So what can we do to curtail the overuse and misuse of antibiotics? For one, we should not prescribe or use antibiotics to (mis)treat viral infections. Beyond being conscientious with our own bodies, we should also urge farmers to reduce their use of these drugs. Pew and other groups are trying to muster public support for the Preservation of Antibiotics for Medical Treatment Act (PAMTA, H.R. 1549/S. 619), which if enacted would withdraw from food animal production the routine use of seven classes of antibiotics vitally important to human health unless animals are diseased or drug companies can prove that their use does not harm human health. Hundreds of groups, including the American Medical Association, American Academy of Pediatricians, Infectious Diseases Society of America and World Health Organization support the legislation. Pew is urging concerned citizens to call their Representatives and Senators and advocate for pushing the legislation into committee hearings.

CONTACTS: Alliance for the Prudent Use of Antibiotics, www.tufts.edu/med/apua; CDC, www.cdc.gov; Pew Campaign on Human Health and Industrial Farming, www.saveantibiotics.org.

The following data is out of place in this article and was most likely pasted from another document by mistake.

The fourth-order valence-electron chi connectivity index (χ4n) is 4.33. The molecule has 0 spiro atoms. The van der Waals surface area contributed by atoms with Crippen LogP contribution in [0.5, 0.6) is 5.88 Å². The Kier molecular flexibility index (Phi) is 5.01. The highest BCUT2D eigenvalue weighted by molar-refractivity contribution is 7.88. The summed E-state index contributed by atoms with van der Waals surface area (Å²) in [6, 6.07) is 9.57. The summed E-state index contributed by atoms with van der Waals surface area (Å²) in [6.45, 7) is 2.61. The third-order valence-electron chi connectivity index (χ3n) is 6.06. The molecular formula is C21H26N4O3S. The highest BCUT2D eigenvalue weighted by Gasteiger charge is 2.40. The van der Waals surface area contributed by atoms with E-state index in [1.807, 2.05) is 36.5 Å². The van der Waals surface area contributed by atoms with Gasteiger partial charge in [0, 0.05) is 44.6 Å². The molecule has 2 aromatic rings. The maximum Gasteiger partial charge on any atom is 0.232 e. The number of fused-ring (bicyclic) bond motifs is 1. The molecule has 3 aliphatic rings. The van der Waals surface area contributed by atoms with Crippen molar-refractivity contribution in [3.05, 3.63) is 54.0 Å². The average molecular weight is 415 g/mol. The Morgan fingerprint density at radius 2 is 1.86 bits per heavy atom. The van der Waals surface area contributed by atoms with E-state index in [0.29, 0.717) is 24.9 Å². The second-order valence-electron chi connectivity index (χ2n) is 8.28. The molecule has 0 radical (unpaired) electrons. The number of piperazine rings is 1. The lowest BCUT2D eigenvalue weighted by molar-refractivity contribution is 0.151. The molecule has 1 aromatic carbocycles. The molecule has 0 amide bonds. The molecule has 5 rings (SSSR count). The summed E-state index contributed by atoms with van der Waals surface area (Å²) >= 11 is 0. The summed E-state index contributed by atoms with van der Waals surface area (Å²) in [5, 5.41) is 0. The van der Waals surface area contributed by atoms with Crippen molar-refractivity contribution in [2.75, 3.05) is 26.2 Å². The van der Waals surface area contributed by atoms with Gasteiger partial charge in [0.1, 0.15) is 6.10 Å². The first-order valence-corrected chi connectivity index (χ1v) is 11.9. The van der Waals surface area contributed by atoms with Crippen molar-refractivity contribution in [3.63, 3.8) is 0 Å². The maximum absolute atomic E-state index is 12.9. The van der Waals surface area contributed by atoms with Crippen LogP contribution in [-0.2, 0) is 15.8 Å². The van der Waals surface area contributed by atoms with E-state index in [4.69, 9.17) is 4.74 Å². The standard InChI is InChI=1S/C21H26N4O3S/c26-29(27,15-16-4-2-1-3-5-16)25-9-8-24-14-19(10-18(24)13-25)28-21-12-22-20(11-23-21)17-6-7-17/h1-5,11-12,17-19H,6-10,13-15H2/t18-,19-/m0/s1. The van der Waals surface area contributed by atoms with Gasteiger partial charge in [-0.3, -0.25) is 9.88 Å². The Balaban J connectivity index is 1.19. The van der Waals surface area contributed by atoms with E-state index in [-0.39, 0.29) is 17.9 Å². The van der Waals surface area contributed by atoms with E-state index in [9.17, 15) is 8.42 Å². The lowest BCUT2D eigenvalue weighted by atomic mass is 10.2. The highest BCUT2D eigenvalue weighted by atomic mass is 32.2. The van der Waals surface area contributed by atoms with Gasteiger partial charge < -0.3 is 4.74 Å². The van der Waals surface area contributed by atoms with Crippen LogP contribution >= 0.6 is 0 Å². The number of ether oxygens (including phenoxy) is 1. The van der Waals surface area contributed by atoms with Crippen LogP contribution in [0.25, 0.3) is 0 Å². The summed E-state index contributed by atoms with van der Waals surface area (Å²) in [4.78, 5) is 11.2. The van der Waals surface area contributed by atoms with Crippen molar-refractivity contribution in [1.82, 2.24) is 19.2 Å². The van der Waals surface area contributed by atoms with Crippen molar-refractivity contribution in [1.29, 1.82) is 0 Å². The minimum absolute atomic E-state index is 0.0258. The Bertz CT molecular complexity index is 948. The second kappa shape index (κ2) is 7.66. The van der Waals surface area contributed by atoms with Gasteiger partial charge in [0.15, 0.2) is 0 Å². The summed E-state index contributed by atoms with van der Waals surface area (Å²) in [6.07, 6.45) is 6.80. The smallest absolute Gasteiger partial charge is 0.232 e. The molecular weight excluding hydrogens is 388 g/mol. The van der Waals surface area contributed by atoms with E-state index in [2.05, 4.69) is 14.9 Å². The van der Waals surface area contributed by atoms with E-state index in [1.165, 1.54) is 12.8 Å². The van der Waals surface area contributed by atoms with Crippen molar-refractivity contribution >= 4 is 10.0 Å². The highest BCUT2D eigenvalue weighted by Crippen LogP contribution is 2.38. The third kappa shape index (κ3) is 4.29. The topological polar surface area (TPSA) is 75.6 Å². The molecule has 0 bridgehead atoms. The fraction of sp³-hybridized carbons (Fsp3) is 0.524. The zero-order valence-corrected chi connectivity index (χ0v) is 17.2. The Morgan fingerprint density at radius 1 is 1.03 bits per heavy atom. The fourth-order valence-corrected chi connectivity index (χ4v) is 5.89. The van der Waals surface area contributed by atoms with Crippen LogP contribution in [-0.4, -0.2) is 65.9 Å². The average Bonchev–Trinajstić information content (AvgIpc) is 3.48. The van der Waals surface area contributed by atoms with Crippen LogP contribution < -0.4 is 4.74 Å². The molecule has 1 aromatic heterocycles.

Dear EarthTalk: Why don’t more states mandate deposits on beverage bottles as incentives for people to return them? Most bottles I’ve seen only list a few states on them.            -- Alan Wu, Cary, NC


So-called bottle bills, otherwise known as container recycling laws, mandate that certain types of beverage containers require a small deposit (usually five or ten cents) at checkout beyond the price of the beverage itself. Customers can return the empty containers later and reclaim their nickels and dimes. The idea is to provide a financial incentive for consumers to recycle and to force industry to re-use the raw materials.

According to the Container Recycling Institute (CRI), a California-based non-profit which encourages the collection and recycling of packaging materials (and runs the website BottleBill.org), the benefits of bottle bills include: supplying recyclable materials for a high-demand market; conserving energy, natural resources and landfill space; creating new businesses and green jobs; and reducing waste disposal costs and litter. The 10 U.S. states that currently have container recycling laws recycle at least 70 percent of their bottles and cans; this amounts to a recycling rate 2.5 times higher than in states without bottle bills.